Before the season I figured Morey would find a more athletic, versatile stretch-5 to supplement these minutes (or at least present an alternative matchup option to Dwight) but he didn’t, and truth be told Howard has done well in his limited role with the Sixers. That could very well change in the playoffs, though the alternatives for these minutes (going small with Scott or Simmons at the 5) carry their own set of problems.

Matchup/gameflow-based “written in pencil” minutesMatisse Thybulle, Furkan Korkmaz, Shake Milton, Tyrese Maxey

Matisse Thybulle (12-20 minutes)

There was a time earlier in the season where I wasn’t considering Thybulle for playoff minutes at all given his inability to impact the game offensively (for a while he was a real negative on that end), but as it sits now it‘d be insane to keep his All-NBA level of defense buried on the bench come playoff time.

The Sixers may have Ben Simmons to rely on against an opponents primary perimeter scorer, and Embiid to provide elite rim protection, but they lack elite defensive options beyond those two. Danny Green is a strong defender in a number of ways, Tobias has made real leaps in on-ball defense this season, and George Hill is an experienced wing defender, but none of them can sniff Thybulle’s defensive impact.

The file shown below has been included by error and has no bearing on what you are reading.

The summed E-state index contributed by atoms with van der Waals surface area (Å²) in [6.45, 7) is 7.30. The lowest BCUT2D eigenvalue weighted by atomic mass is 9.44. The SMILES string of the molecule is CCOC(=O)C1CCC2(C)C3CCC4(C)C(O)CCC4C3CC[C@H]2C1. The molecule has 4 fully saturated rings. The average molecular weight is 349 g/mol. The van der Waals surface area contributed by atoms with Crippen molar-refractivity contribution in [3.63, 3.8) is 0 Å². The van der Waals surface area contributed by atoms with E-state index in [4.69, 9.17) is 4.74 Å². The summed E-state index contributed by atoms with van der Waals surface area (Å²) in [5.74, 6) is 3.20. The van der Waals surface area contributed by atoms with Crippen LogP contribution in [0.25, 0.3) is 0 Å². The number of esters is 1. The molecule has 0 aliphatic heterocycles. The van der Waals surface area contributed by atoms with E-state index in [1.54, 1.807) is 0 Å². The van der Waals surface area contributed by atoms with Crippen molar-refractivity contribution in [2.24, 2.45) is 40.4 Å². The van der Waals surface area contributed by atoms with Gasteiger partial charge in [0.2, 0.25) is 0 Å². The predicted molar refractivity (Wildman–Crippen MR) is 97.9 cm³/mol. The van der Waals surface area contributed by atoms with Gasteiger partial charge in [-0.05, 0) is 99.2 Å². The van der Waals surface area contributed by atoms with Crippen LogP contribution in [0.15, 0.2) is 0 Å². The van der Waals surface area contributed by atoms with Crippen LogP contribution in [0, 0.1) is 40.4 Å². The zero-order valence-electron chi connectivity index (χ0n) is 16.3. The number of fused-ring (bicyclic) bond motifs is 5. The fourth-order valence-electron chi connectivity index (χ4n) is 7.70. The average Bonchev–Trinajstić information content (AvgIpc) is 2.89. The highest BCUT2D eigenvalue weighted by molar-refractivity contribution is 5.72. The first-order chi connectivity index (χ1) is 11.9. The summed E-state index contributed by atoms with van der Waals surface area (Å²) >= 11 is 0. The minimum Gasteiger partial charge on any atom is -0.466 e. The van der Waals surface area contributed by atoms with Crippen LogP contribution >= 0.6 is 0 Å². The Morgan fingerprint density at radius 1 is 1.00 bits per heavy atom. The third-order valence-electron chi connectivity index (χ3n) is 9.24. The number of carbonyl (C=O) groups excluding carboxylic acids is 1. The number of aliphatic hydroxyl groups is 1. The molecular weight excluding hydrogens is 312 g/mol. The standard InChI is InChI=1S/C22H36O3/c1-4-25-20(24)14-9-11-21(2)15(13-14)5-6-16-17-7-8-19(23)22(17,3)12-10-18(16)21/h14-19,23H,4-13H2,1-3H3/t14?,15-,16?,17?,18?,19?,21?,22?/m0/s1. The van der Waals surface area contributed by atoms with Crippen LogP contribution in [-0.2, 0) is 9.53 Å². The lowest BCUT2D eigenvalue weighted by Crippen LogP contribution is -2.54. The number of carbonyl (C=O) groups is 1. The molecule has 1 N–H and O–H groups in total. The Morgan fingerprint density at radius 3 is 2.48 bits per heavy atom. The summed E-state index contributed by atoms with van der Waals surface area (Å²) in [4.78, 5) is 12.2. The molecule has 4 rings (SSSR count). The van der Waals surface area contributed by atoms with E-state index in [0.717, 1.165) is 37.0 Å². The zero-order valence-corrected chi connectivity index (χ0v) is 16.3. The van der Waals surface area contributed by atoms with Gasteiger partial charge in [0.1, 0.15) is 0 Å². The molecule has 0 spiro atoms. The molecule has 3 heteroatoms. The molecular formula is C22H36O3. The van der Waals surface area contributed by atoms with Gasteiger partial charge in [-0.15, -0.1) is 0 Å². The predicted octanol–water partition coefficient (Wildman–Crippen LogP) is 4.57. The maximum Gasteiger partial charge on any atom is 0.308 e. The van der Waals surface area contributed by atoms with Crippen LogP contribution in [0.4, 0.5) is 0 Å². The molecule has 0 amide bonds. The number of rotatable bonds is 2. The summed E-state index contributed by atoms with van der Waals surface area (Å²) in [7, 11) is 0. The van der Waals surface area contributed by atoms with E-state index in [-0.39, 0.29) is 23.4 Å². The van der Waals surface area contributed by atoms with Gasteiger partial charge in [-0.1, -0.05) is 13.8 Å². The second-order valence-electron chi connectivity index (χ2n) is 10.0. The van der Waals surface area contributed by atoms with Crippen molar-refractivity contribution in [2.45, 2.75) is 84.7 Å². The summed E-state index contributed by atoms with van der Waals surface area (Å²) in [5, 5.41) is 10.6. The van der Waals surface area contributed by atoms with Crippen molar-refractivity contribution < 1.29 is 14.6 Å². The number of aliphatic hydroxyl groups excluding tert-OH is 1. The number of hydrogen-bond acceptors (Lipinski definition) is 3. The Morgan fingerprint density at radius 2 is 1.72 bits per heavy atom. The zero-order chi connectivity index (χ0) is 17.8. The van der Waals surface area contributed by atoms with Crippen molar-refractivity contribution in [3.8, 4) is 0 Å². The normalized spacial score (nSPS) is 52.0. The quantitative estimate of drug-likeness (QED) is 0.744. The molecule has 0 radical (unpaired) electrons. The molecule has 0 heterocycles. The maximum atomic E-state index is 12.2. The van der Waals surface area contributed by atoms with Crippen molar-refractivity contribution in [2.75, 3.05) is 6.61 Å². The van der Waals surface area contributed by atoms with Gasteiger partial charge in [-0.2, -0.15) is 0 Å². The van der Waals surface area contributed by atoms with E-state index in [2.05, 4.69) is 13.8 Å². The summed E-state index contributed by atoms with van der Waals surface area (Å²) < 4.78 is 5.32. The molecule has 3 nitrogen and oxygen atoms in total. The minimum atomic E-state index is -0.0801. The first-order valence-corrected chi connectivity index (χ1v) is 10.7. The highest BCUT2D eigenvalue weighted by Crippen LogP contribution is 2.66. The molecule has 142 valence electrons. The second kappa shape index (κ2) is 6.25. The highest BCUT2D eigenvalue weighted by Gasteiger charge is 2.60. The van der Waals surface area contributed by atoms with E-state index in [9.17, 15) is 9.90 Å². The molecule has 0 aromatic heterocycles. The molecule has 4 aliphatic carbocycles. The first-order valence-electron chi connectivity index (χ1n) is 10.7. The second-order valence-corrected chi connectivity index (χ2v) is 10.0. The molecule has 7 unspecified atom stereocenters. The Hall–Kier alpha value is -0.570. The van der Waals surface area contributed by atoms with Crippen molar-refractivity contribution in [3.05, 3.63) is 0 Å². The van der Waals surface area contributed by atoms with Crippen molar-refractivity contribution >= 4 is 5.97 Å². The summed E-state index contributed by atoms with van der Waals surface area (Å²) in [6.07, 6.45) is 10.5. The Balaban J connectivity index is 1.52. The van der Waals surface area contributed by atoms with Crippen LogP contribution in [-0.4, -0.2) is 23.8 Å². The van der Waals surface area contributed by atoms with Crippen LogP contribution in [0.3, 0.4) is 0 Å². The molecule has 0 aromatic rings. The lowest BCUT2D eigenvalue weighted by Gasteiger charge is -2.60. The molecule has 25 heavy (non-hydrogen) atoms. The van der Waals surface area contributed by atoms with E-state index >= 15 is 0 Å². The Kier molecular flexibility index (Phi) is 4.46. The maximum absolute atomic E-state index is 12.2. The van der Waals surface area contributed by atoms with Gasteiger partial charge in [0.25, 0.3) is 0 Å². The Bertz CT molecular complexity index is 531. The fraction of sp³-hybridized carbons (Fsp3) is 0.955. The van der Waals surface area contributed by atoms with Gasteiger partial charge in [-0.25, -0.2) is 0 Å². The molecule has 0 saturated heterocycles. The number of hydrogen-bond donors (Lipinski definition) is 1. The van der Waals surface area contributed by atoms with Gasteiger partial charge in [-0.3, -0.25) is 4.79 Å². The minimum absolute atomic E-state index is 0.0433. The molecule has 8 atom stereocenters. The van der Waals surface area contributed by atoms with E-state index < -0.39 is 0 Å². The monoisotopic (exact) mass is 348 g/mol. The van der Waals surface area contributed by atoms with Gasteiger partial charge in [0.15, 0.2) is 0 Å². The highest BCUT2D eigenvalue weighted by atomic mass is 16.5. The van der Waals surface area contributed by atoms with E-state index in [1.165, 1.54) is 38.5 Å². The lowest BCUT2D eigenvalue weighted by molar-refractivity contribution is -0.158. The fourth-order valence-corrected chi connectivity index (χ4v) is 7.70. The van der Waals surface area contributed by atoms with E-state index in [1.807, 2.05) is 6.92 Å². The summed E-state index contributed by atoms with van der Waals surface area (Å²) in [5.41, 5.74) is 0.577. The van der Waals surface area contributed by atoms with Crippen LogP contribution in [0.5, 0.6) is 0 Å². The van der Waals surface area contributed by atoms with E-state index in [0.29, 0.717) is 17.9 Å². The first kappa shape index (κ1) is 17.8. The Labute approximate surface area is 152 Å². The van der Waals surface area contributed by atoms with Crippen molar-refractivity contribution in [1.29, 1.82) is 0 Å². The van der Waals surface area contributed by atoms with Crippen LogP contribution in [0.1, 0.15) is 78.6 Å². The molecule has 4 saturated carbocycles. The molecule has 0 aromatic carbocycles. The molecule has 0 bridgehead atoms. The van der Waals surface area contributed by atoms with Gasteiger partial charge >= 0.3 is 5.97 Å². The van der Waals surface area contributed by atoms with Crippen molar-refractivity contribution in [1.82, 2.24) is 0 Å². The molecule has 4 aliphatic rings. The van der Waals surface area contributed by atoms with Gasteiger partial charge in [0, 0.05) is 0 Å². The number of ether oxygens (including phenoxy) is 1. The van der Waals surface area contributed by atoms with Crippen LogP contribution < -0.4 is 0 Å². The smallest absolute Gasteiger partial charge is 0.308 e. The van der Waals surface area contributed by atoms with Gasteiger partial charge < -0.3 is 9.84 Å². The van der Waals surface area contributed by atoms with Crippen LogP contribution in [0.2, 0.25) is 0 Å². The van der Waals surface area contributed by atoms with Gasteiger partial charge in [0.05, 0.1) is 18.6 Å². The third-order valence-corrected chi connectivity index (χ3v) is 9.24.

While he’s only shooting 30.8% on catch-and-shoot threes and is still developing an understanding for how to impact an offense off-ball (nobody hurts spacing around Embiid and Ben as much as ‘Tisse) he’s been much-improved as of late from earlier in the season. His knowledge of when to cut, when to set pin-in screens the weak-side, or when to run baseline/settle in the dunker spot has grown from non-existent to passing over the course of the year. The numbers don’t necessarily support a major leap offensively, but his shot appears to be more confident, and he’s finishing around (and above) the rim with more consistency when he’s driven off the line or on dives to the basket.

Between his defensive impact dialing up to 10 in recent months, and a small but meaningful step forward on offense, Thybulle has progressed from a net-negative who would likely be forced off the floor in the playoffs, to the rare one-way role piece who can stick on the floor in big games because his impact on one end is so prolific.